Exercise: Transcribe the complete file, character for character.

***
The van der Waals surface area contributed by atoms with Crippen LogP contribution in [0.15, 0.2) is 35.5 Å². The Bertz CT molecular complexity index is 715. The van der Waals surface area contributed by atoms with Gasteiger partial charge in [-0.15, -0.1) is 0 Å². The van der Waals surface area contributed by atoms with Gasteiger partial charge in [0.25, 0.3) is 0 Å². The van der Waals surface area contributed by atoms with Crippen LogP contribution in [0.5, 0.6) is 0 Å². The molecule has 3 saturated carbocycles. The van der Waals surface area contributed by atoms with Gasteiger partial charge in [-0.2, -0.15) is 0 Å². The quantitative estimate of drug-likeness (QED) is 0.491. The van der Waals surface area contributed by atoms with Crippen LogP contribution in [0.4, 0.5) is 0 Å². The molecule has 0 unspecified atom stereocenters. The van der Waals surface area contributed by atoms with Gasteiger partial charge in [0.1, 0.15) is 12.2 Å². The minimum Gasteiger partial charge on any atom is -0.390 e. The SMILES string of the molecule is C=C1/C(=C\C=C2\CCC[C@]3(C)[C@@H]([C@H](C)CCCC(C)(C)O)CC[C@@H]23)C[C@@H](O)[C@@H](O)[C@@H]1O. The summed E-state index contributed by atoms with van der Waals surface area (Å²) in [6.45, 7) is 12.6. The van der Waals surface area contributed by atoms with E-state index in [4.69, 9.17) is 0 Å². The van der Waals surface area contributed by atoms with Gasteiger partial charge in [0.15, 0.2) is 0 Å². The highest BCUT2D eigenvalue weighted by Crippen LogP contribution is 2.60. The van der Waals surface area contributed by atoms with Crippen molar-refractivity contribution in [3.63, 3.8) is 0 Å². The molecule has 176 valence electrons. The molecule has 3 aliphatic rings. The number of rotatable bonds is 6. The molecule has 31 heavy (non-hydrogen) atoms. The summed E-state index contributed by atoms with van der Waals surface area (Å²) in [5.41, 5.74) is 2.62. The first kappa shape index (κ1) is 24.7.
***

The van der Waals surface area contributed by atoms with Crippen LogP contribution in [0.15, 0.2) is 35.5 Å². The Bertz CT molecular complexity index is 715. The van der Waals surface area contributed by atoms with Gasteiger partial charge in [-0.15, -0.1) is 0 Å². The van der Waals surface area contributed by atoms with Gasteiger partial charge in [0.25, 0.3) is 0 Å². The van der Waals surface area contributed by atoms with Crippen LogP contribution in [0.5, 0.6) is 0 Å². The molecule has 3 saturated carbocycles. The van der Waals surface area contributed by atoms with Gasteiger partial charge in [-0.2, -0.15) is 0 Å². The quantitative estimate of drug-likeness (QED) is 0.491. The van der Waals surface area contributed by atoms with Crippen LogP contribution in [0.4, 0.5) is 0 Å². The molecule has 0 unspecified atom stereocenters. The van der Waals surface area contributed by atoms with Gasteiger partial charge in [0.1, 0.15) is 12.2 Å². The minimum Gasteiger partial charge on any atom is -0.390 e. The SMILES string of the molecule is C=C1/C(=C\C=C2\CCC[C@]3(C)[C@@H]([C@H](C)CCCC(C)(C)O)CC[C@@H]23)C[C@@H](O)[C@@H](O)[C@@H]1O. The summed E-state index contributed by atoms with van der Waals surface area (Å²) in [6.45, 7) is 12.6. The van der Waals surface area contributed by atoms with E-state index in [4.69, 9.17) is 0 Å². The van der Waals surface area contributed by atoms with Gasteiger partial charge in [0.15, 0.2) is 0 Å². The highest BCUT2D eigenvalue weighted by Crippen LogP contribution is 2.60. The van der Waals surface area contributed by atoms with Crippen molar-refractivity contribution in [3.63, 3.8) is 0 Å². The molecule has 176 valence electrons. The molecule has 3 aliphatic rings. The number of rotatable bonds is 6. The molecule has 31 heavy (non-hydrogen) atoms. The summed E-state index contributed by atoms with van der Waals surface area (Å²) in [5.41, 5.74) is 2.62. The first kappa shape index (κ1) is 24.7.